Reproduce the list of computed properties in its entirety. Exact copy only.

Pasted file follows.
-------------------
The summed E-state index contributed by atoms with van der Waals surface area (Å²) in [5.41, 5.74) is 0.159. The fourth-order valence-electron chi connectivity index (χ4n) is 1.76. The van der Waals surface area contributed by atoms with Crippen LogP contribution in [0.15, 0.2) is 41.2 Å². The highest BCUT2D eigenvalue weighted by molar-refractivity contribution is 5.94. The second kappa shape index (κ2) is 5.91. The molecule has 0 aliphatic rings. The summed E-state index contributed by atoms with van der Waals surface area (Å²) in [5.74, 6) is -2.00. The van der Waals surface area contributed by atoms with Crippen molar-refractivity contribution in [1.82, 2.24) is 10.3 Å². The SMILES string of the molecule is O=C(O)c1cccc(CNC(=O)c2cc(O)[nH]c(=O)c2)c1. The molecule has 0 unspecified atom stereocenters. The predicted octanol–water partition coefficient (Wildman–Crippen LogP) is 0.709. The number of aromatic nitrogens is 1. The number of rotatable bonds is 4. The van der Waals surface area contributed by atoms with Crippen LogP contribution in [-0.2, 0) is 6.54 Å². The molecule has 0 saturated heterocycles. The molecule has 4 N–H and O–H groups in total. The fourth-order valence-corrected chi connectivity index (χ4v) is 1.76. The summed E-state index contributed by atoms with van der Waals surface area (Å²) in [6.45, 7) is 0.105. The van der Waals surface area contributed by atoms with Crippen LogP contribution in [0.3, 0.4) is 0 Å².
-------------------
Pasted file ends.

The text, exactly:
The summed E-state index contributed by atoms with van der Waals surface area (Å²) in [5.41, 5.74) is 0.159. The fourth-order valence-electron chi connectivity index (χ4n) is 1.76. The van der Waals surface area contributed by atoms with Crippen LogP contribution in [0.15, 0.2) is 41.2 Å². The highest BCUT2D eigenvalue weighted by molar-refractivity contribution is 5.94. The second kappa shape index (κ2) is 5.91. The molecule has 0 aliphatic rings. The summed E-state index contributed by atoms with van der Waals surface area (Å²) in [5.74, 6) is -2.00. The van der Waals surface area contributed by atoms with Crippen molar-refractivity contribution in [1.82, 2.24) is 10.3 Å². The SMILES string of the molecule is O=C(O)c1cccc(CNC(=O)c2cc(O)[nH]c(=O)c2)c1. The molecule has 0 unspecified atom stereocenters. The predicted octanol–water partition coefficient (Wildman–Crippen LogP) is 0.709. The number of aromatic nitrogens is 1. The number of rotatable bonds is 4. The van der Waals surface area contributed by atoms with Crippen LogP contribution in [-0.2, 0) is 6.54 Å². The molecule has 0 saturated heterocycles. The molecule has 4 N–H and O–H groups in total. The fourth-order valence-corrected chi connectivity index (χ4v) is 1.76. The summed E-state index contributed by atoms with van der Waals surface area (Å²) in [6.45, 7) is 0.105. The van der Waals surface area contributed by atoms with Crippen LogP contribution in [0.3, 0.4) is 0 Å².